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The conventional wisdom in the smartphone market is that Android is overtaking everything else. But in surprising news released this morning by Kantar, Apple’s iPhone and Microsoft’s Windows Phone are actually growing market share faster than Android.
Even more interesting is where that growth is coming from.
This quarter, Android still leads, with almost 52 percent market share. Android took the U.S. lead in 2012, lost it in the holiday quarter, and regained the title in January. And, of course, has not looked back.
But iOS, Apple’s mobile operating system, grew from 39.1 percent of smartphone sales in February, March, and April 2012 to 41.4 percent in the same period in 2013. And Windows Phone continued to see positive growth, jumping from 3.8 percent of the market to 5.6 percent. Both those growth rates are faster than Android’s, which was just 1.4 percent.
Windows Phone in particular was impressive. While it grew just 1.8 percentage points, that translates into a growth rate of 47 percent year-over-year. In comparison, Android’s 1.4 percent market share increase translates into just under three percent growth.
Who’s jumping on the Windows Phone bandwagon?
Increasingly, it’s former feature phone users — and Android users. In fact, 42 percent of those who bought a Windows Phone converted from a feature phone. Another 23 percent switched from Android.
And, interestingly, younger people.
“When looking at those changing now and in the last year, we’re seeing Windows now gaining share among those aged 25-34,” Kantar analyst Mary-Ann Parlato said.
In the previous quarter, it was clear that Windows Phone already had positive momentum, growing 1.4 percentage points and increasing market share by 52 percent. It was also clear that BlackBerry has fallen off a cliff, going down to .7 percent market share — exactly the same as its June numbers, released this morning. But while BlackBerry hasn’t recovered in spite of some hot new devices, Windows Phone has maintained positive momentum.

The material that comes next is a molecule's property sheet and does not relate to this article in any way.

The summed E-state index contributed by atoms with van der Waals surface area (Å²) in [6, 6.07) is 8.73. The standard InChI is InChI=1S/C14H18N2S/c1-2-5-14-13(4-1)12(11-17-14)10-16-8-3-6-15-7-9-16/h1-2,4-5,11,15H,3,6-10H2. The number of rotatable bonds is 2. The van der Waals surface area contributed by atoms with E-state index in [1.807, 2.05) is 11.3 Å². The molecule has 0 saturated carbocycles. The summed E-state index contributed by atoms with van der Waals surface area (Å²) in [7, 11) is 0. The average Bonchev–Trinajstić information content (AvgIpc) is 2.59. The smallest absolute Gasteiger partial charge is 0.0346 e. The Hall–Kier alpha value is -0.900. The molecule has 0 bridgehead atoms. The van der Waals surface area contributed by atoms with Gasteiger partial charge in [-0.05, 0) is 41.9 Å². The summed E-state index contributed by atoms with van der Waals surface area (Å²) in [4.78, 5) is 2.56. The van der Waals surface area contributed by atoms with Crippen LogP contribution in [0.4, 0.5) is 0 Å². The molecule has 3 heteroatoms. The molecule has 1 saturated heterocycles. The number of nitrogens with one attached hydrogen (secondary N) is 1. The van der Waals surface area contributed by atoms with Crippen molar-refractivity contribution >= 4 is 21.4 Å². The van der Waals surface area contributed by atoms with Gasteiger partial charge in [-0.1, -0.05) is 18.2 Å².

But iOS had dipped in April as well — down seven percent. And the newest Kantar numbers are a positive sign for Apple that the battle for smartphone marketshare is not lost yet — at least in the United States.
That’s good news for CEO Tim Cook, who reaffirmed in the company’s last earnings report that Apple does care about market share and did “want to grow faster,” even though the company does not view market share as the only indicator of a company’s health. Internationally, however, Apple has slid far behind Android in market share, with just under 20 percent global share last year. Some analysts, however, have said that Android market share is a “joke” and that profit share — which Apple has a majority of in the smartphone market, is all that matters.
If Cook does care about market share, of course, Apple can’t ignore the international markets. Which is why China, the largest smartphone market on the planet, is increasingly important to the Cupertino company.
In the U.S. market, Verizon continues to own the largest share of smartphone sales, with 36.3 percent, followed by AT&T with 26.3 percent and Sprint with 13.1 percent.
Kantar runs the largest consumer research mobile phone survey in the world, conducting 240,000 interviews with consumers in the U.S. alone every year. By tracking phone sales, smartphone bills, and usage, the company’s Worldpanel ComTech builds a comprehensive picture of sales in three-month periods.
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